Condensation dampness can cause mould growth and unhealthy living and working conditions. Luckily, there are lots of things you can do to control it.

Condensation dampness occurs when there is an excess of moist air inside a building. The moist air condenses into its liquid state if it touches cold surfaces such as windows, walls or the underside of metal roof sheeting. This type of dampness is a problem because it leads to mould growth and causes unhealthy living conditions.

Excessive moisture in the air is commonly caused by the large volumes of water vapour produced by everyday domestic activities such as cooking, bathing and clothes drying.

The cold surfaces within a house on which condensation usually takes place are ceilings, windows, the tops of walls or areas that aren’t often accessed such as behind cupboards. The underside of the roof covering, especially if it’s a metal roof, can also easily become cold enough for condensation to occur.

Tips for Treating Dampness

Here are some tips for curing your home of condensation dampness:

  • Treat any existing mould in your home before taking steps to reduce condensation. You need to restrict new mould growth first before you install insulation as otherwise your mould problem could get worse.
  • Install ceiling insulation to end simple cases of condensation dampness on ceilings and the top parts of external walls. This stops both the ceiling and the tops of walls from getting too cold and brings with it a significant saving in the amount of fuel needed to
    heat the house in winter.
  • When redecorating your home, be aware that mould regrows through paint or paper so there is no use just decorating over the top of it. Instead use a salt neutraliser on the wall plaster and then brush on an anti-mould paint. Mould loves to grow in the lining of wallpapers but if you really want to wallpaper your home, you can use an anti-mould wallpaper paste to remedy this.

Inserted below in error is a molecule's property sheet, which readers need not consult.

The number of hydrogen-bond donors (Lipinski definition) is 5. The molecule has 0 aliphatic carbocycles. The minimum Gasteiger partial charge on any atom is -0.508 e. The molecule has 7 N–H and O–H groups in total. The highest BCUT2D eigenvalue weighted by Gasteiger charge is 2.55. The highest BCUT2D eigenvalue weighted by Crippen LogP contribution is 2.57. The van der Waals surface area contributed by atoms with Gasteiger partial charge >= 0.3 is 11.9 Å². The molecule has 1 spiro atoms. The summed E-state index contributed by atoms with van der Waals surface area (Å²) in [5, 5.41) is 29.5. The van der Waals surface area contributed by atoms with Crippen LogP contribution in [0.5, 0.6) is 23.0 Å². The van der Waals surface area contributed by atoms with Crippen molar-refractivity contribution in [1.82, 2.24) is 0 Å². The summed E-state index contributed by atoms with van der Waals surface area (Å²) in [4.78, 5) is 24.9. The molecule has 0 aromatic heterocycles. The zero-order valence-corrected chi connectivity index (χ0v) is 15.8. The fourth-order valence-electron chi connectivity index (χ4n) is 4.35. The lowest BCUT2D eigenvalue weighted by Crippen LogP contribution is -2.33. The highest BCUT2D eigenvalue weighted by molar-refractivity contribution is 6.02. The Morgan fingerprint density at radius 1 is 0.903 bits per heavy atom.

• Consider putting heavy drapes with pelmets over windows as they create an insulating layer of air, which prevents condensation forming on the cold glass surface. Installing trickle vents in windows is another option that may help.
  • Have thermostatically controlled heating wherever possible.
  • Open windows and cut back shrubbery when the external air is drier. This will increase airflow through the house, which will reduce humidity.
  • Externally vent all water-vapour producing appliances like washing machines, clothes dryers, showers and stoves. Venting into the roof space can cause condensation problems, particularly when the house has a metal roof. All vents should extend to externals.
  • Ensure all cooking, bathing and clothes appliances have enough air circulating around.
  • Install extractor fans in the kitchen, bathroom and laundry. These are available with humidistat control.
  • Cover pans when cooking and let steam escape through a powerful externally vented range-hood
  • Open a window and use an extractor fan for up to 20 minutes after you’ve finished washing.
  • Dry clothes outdoors whenever possible or use well-ventilated rooms with a dry heat source and extraction fan. Do not dry clothes in rooms where soft furnishings can absorb wet heat.
  • Make sure air vents aren’t blocked. Keep furniture further away from the walls to  improve airflow in the room. Don’t fill cupboards to bursting point.
  • Close kitchen and bathroom doors to prevent steam travelling into colder rooms.
  • Wipe surfaces when moisture settles to stop mould forming.
  • Cover fish tanks or think about ways to reduce any moisture caused by household pets and plants.